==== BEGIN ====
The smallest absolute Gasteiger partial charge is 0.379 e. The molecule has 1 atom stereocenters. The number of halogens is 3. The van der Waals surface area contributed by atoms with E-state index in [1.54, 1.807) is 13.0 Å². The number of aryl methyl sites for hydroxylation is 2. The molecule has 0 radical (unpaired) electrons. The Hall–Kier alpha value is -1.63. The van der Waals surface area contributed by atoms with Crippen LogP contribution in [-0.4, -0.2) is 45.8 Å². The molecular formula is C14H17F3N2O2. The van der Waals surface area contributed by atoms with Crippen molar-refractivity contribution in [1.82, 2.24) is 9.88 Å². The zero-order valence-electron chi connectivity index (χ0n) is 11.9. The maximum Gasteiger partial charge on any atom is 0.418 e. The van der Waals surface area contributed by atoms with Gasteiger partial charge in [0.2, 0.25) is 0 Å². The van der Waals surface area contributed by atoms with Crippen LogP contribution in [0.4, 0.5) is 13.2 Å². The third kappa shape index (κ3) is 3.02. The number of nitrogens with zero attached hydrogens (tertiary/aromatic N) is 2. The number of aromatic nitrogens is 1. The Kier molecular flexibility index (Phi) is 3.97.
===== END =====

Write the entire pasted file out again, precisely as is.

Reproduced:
The smallest absolute Gasteiger partial charge is 0.379 e. The molecule has 1 atom stereocenters. The number of halogens is 3. The van der Waals surface area contributed by atoms with E-state index in [1.54, 1.807) is 13.0 Å². The number of aryl methyl sites for hydroxylation is 2. The molecule has 0 radical (unpaired) electrons. The Hall–Kier alpha value is -1.63. The van der Waals surface area contributed by atoms with Crippen LogP contribution in [-0.4, -0.2) is 45.8 Å². The molecular formula is C14H17F3N2O2. The van der Waals surface area contributed by atoms with Crippen molar-refractivity contribution in [1.82, 2.24) is 9.88 Å². The zero-order valence-electron chi connectivity index (χ0n) is 11.9. The maximum Gasteiger partial charge on any atom is 0.418 e. The van der Waals surface area contributed by atoms with Gasteiger partial charge in [0.2, 0.25) is 0 Å². The van der Waals surface area contributed by atoms with Crippen LogP contribution in [0.4, 0.5) is 13.2 Å². The third kappa shape index (κ3) is 3.02. The number of nitrogens with zero attached hydrogens (tertiary/aromatic N) is 2. The number of aromatic nitrogens is 1. The Kier molecular flexibility index (Phi) is 3.97.